Real wages in Japan decline for 20th straight month

Decline comes amid calls for faster pace of pay hikes this year

Real wages in Japan decline for 20th straight month

Real wages in Japan went down for the 20th consecutive month in November amid calls to employers there to hike pay at a faster pace than in 2023.

Data from Japan's Ministry of Health, Labour, and Welfare revealed a three per cent decline in real wages from a year earlier.

Nominal wages went up to JPY288,711 in November, a 0.2% increase from a year earlier, according to government data.

This is the 23rd straight month of increase for total monthly cash earnings in Japan, as per ministry data, but this is a slower growth compared to the 1.5% increase in October.

By sector, the Electricity, Gas, Heat Supply, and Water saw the largest hike of 5.8%, going up to JPY471,971. Other sectors that saw increases include:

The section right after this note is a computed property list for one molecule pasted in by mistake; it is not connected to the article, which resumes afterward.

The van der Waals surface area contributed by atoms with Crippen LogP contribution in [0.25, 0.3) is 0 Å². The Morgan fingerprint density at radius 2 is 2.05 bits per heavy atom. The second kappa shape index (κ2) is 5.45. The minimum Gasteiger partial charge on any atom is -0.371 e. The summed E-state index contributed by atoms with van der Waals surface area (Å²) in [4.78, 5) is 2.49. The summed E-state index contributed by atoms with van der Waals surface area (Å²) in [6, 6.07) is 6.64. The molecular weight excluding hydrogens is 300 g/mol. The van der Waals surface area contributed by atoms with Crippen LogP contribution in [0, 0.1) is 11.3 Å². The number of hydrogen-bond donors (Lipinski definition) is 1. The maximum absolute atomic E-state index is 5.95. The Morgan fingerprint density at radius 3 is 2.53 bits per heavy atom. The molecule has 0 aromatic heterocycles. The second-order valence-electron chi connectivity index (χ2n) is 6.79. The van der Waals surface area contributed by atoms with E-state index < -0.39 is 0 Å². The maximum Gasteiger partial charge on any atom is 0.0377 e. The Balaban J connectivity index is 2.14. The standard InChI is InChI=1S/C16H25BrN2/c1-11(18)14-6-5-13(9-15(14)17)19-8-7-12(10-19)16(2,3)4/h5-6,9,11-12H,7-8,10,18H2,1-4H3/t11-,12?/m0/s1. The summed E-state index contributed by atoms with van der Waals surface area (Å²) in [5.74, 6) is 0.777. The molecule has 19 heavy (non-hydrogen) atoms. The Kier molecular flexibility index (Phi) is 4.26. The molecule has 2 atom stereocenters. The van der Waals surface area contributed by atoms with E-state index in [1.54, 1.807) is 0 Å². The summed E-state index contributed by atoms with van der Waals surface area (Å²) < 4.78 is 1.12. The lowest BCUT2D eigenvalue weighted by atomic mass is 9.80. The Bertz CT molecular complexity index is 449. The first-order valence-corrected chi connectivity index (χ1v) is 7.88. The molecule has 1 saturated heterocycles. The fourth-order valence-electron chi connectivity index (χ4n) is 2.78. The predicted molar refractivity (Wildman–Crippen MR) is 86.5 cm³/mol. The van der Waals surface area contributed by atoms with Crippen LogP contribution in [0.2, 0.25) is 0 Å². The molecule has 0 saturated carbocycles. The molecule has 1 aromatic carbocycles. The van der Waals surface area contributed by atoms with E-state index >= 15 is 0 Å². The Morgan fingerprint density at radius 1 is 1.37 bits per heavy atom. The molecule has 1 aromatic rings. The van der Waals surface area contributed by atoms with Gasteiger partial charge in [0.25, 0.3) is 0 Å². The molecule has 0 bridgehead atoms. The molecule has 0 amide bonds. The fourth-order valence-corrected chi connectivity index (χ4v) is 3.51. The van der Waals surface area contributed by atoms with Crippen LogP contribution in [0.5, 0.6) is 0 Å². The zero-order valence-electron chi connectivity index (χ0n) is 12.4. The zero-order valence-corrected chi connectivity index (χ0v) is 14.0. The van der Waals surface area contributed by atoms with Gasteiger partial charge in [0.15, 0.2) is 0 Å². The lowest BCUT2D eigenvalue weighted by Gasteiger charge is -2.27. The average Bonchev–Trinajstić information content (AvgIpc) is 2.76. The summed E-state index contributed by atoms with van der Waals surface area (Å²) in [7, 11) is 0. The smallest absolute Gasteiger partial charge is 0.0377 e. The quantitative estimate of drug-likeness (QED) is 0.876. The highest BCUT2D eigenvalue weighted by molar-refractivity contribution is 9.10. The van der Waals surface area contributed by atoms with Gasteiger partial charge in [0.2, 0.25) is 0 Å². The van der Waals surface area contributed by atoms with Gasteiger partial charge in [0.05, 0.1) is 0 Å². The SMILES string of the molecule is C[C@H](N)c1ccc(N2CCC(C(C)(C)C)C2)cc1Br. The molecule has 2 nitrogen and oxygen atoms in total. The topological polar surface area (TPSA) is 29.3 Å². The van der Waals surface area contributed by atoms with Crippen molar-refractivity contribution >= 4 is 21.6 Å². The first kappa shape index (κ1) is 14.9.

• Finance and Insurance (4.9%)
  • Education, Learning Support (4.3%)
  • Scientific Research, Professional and Technical Services (3.9%)

The sectors that saw declines include:

  • Construction (-2.7)
  • Medical, Health Care, and Welfare (-1.7%)
  • Manufacturing (-0.9%)
  • Accommodations, Eating, and Drinking Services (-0.4%)

Call from the prime minister

The decline in real wages come as Prime Minister Fumio Kishida previously called on employers to hike pay at a faster pace than in 2023, The Mainichi reported.

"I strongly ask everyone in the business community to accelerate domestic investment and, above anything else, to achieve wage growth that will exceed this year's," Kishida told business leaders at an event last year.

Japan last year registered its biggest pay increase in decades following the conclusion of the shunto spring wage talks, with the country's largest union sealing a 5.28% salary hike.

Major firms in Japan, including Fast Retailing, Sumco, Disney, and Aeon, also unveiled major wage increases in the previous year.

This year, a survey from Kyodo News revealed that 43% of 113 companies are either considering or planning wage increases. Another 45% said they are undecided.

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